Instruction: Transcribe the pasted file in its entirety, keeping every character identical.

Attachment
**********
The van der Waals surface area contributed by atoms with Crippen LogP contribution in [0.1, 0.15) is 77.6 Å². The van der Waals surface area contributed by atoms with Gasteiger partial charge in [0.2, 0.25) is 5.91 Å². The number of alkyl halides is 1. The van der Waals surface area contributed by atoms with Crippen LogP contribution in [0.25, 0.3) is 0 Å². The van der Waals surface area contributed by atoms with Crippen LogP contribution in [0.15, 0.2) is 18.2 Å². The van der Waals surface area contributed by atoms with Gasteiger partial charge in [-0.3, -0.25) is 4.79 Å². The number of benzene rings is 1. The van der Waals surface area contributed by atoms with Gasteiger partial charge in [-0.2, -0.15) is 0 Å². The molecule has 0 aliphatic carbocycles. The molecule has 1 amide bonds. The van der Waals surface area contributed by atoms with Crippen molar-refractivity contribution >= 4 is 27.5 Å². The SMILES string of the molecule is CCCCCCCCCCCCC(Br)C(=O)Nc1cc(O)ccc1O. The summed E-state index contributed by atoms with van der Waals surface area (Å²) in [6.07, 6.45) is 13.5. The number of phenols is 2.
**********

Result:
The van der Waals surface area contributed by atoms with Crippen LogP contribution in [0.1, 0.15) is 77.6 Å². The van der Waals surface area contributed by atoms with Gasteiger partial charge in [0.2, 0.25) is 5.91 Å². The number of alkyl halides is 1. The van der Waals surface area contributed by atoms with Crippen LogP contribution in [0.25, 0.3) is 0 Å². The van der Waals surface area contributed by atoms with Crippen LogP contribution in [0.15, 0.2) is 18.2 Å². The van der Waals surface area contributed by atoms with Gasteiger partial charge in [-0.3, -0.25) is 4.79 Å². The number of benzene rings is 1. The van der Waals surface area contributed by atoms with Gasteiger partial charge in [-0.2, -0.15) is 0 Å². The molecule has 0 aliphatic carbocycles. The molecule has 1 amide bonds. The van der Waals surface area contributed by atoms with Crippen molar-refractivity contribution >= 4 is 27.5 Å². The SMILES string of the molecule is CCCCCCCCCCCCC(Br)C(=O)Nc1cc(O)ccc1O. The summed E-state index contributed by atoms with van der Waals surface area (Å²) in [6.07, 6.45) is 13.5. The number of phenols is 2.